HANGING OUT INSIDE SONNETS: A TEXT AND ANTI-COMMENTARY

 

1. Text 

 

The Pataphysical Sonnet

 

                                                after Raymond Queneau and Jacques Bens


Returns to the bedroom, out of his head,
Out of tunes fragments come rocking his bed
Between order and chaos, freedom and …?
Ever, I see order’s rule in the edge
Riff between sound and silence. Out of hand
The moon in June security has led
So boot if at all to the point of dead
Hope for happiness. For beyond the land,
Every sea must ordain its religions in the edge.
Priscilla leaps from bed, surveys her life
Plus belle qu’une poubelle (just) in a cold sweat.
A certain kind of order, edge-of-knife,
provokes her (13 is unlucky) strife.
DADA was here, but I have no regret.

 

1978 (2020 version)

First published in Dedicated to you but you weren’t listening: Homage to the Soft Machine (London: Writers Forum, 1979)

 

2. Anti-Commentary

 

When my friend Sandeep Parmar asked me whether my younger self would have been surprised to be now re-working the sonnets of the English tradition, as I am, I didn’t immediately respond by mentioning this poem. It might not have answered the question, but it is curious that this poem is a sonnet, though an odd one, like all of mine. It was written right at the start of my writing career and, although it has not been republished (and neither have its fellow poems from the booklet it shared), it has remained a talisman, as my ‘earliest poem’ (while slightly later, sounder, but less experimental poems, have occasionally filled that role). My younger self would not have been surprised at the re-functioned sonnets of ‘The English Strain’ project, which now consists of two completed books, The English Strain (Shearsman, forthcoming), Bad Idea (KFS, forthcoming) and the work in progress (with a title in progress) British Standards. Long ago, I modelled a sonnet on somebody else’s. 

 

My younger self had found Queneau and Bens in Simon Watson Taylor’s anthology French Writing Today (1968). I bought my copy in the summer of 1974, when I was continually listening to the Soft Machine, the official orchestra of the College of ’Pataphysics (of which Watson was a part). He might have been surprised how long it took (until about a decade after its composition) for the Oulipo movement (of which he did not grasp the existence, even, from Watson Taylor’s book) to be revealed as a formalist model for British innovative poetry. And about twenty to thirty years for its procedures to become widespread in the alternative poetries. Or even forty years to get into Penguin, as it were. He would have been most astonished to have presaged his inclusion in the 2019 The Penguin Book of Oulipo (under the guise of his fictional poet René Van Valckenborch), having been long prepared by the careers of older innovative writers for a life of exclusion and derision. The title of the Writers Forum volume may have been a Soft Machine track, but it was also an unconscious projection of anticipated neglect (which hasn’t quite been the case).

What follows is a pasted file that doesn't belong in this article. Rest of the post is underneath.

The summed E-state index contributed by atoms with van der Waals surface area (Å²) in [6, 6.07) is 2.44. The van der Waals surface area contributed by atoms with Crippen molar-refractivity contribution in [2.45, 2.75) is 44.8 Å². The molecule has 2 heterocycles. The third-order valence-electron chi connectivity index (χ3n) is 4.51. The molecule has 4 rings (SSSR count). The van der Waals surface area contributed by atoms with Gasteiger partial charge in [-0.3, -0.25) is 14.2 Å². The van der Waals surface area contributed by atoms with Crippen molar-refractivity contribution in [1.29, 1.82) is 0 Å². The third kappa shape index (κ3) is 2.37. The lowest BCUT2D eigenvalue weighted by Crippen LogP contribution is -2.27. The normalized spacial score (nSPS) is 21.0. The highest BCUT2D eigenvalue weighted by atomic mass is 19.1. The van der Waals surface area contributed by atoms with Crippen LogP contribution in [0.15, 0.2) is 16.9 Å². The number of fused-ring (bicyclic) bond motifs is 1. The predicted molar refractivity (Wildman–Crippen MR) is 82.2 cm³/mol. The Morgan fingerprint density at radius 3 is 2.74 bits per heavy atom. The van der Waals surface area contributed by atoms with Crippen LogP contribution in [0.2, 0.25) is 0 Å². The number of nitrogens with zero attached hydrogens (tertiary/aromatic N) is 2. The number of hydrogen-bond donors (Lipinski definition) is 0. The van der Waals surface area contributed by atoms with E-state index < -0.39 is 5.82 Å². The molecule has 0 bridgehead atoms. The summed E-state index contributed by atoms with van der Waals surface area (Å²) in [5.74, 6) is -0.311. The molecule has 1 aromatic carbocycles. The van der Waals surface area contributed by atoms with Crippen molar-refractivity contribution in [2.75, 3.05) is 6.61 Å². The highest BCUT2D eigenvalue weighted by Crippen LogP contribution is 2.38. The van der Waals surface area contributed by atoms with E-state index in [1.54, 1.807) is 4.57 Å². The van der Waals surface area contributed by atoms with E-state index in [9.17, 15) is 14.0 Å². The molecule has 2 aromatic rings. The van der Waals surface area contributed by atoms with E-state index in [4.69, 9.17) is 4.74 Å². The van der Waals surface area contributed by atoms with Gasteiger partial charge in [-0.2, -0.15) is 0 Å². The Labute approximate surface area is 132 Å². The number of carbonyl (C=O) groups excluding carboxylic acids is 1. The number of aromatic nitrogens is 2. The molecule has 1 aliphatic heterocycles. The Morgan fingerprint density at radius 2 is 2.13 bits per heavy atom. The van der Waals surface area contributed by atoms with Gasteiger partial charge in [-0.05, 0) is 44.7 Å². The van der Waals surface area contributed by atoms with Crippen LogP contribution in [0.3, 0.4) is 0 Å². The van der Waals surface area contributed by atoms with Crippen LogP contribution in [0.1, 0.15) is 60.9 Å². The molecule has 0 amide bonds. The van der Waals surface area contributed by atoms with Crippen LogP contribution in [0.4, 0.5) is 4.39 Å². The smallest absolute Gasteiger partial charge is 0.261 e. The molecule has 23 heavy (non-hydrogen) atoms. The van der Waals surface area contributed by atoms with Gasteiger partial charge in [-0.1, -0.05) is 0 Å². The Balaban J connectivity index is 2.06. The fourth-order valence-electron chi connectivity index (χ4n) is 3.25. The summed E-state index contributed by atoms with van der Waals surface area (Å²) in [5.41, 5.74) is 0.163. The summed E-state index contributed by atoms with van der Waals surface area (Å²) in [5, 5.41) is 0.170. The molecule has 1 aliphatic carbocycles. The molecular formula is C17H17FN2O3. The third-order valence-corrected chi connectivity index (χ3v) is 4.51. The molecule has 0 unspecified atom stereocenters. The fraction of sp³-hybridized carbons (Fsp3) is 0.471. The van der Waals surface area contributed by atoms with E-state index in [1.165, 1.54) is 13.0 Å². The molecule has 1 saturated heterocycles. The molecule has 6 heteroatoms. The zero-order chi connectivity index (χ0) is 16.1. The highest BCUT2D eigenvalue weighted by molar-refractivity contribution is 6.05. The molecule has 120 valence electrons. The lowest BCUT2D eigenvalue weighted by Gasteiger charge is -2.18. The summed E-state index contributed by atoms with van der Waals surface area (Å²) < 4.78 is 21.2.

What the poem does anticipate is my later contention that formal features may become largely a poem’s content. It is a construction of formal constraints. An acrostic on my name (though with a 13th unlucky line, which is what the Oulipo would call a clinamen, a carefully placed spanner in the works, although I didn’t know it at the time), the poem uses titles of Soft Machine tracks at the start of most lines. Its rhymes reflect those of Bens, derived from the number π. (I return to this forming in ‘For the Numbers’ in Bad Idea!) Pataphysics pointed towards the Oulipo without me knowing, but DADA pointed to the Soft Machine’s procedures (and to my contemporary interest in Dada and Surrealist visual art, which again evokes that summer of 1974). 

 

Of course, the modes of linguistic or formal innovation, experimentalism or the avant-garde, changed between this 1970s sonnet and the work of the 1980s, when ‘linguistically innovative poetry’ was narrowly defined by Adrian Clarke, Gilbert Adair and myself, to exclude quite a lot of work that is today happily included in that category, if it is still used at all. Modes of indeterminacy and discontinuity dominated, not for their own sakes (and certainly not to mime the informational and existential chaos of neoliberalism) but in order to stimulate the reader into becoming an active co-creator of the poem, together with a resistance to, though not a prohibition of, scripts of self-hood. The important self in the poem was that of the reader. There was a definite prohibition of the kinds of socially-defined self-hood represented by the limited ‘suburban mental ratio’ of the Movement poets and their continuing but ever attenuated ‘orthodoxy’, with its inflexible notions of ‘form’. This found its release in certain spoof poems I wrote, gifted to ‘Wayne Pratt’; I could thus have my cake and eat it! His re-appearance in ‘Petrarch 3’ at the beginning of The English Strain was a surprise.